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5 Techniques To Make Better Decisions

5 Techniques To Make Better Decisions

How can I make better decisions?

I browsed the web and ended up on Qoura reading the most popular answers. People often suggested, “just do it,” “ignore fear of failure,” and “never turn back.”

I thought it over and really considered it. If I simply ignored the “fear of failure” and just “did it”, would that really be making a decision? Absolutely not!

“Just doing it” results in even more failures and even more regrets. Imagine if general George Patton just ignored his “fear of failure” and recklessly charged straight into enemy lines without a plan! Image if you, or your family and loved ones ignored all risk and “just did it” instead of taking the time to make a well informed decision.

Imagine if we applied those same results for:

– Buying a house

– Quitting your job

– Having kids

– Investing in a new business venture

– Getting Married

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– Having a vasectomy

– Plastic surgery

It probably wouldn’t end up so well!

Instead of flipping a coin, using your magic 8 ball, or “just doing it”, here are 5 techniques to make better decisions.

1. “I cannot decide on what I do not know!”

Hal wanted to quit his job. After his workday was over, he sat down with a pen and paper and came up with a massive list of pros and cons. He wrote out everything he wanted to do and how he was going to make money. He imagined over and over the freedom and excitement that he would gain after leaving. The next day Hal walked into work and quit.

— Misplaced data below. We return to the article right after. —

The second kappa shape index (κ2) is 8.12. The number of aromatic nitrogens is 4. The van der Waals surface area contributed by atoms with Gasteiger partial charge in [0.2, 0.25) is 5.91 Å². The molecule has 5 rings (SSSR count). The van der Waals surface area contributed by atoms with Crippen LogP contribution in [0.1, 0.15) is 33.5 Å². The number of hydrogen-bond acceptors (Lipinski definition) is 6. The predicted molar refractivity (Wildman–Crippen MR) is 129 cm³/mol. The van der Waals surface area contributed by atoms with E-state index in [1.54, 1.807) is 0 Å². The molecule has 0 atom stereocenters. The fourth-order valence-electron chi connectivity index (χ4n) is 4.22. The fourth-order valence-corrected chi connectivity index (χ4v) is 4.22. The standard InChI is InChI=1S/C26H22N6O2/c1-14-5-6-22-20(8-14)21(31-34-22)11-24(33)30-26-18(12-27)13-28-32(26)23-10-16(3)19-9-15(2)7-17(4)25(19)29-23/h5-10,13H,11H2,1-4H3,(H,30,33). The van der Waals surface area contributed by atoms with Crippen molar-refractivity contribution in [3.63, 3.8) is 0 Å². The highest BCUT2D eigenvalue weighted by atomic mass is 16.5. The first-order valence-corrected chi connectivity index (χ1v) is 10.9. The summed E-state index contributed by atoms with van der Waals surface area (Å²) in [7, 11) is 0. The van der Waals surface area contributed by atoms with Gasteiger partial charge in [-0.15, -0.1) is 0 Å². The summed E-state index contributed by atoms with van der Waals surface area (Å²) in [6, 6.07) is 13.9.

This may sound great to some but, the problem with Hal was that he did not know enough to make a good decision yet! He rushed what he actually had plenty of time to do.

Everything that he imagined and dreamed about was blurry. All the “facts” that Hal used to make his decision were NOT verified facts, but rather bits and pieces that he heard from his friends or picked up on from the far corners of the internet. Hal is extremely jaded.

Hal then replayed the same facts over and over in his head (thinking they were real). No new information was being added to the equation to allow him to make a better decision.

We often jump to conclusions when making difficult decisions that require serious thought and planning. We must first gather more information because:

  1. You do not know what you do not know!
  2. You cannot decide on what you do not know!

If I asked you to solve the following equation A + B + 2Z – 10X = P could you do it?

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Not right away because there are too many unknowns! You could guess or use trial and error but that takes too much time and a great deal of effort in real life. We need to go out and collect more information to make a better decision.

We do not have all the answers

2. “Maybe you can help me?”

The quickest way to gathering more information to make that tough decision is to go out and ask other people. However, there is a trick. Ask the people who have already done it! Stay away from the people that don’t have any experience but seem to know everything.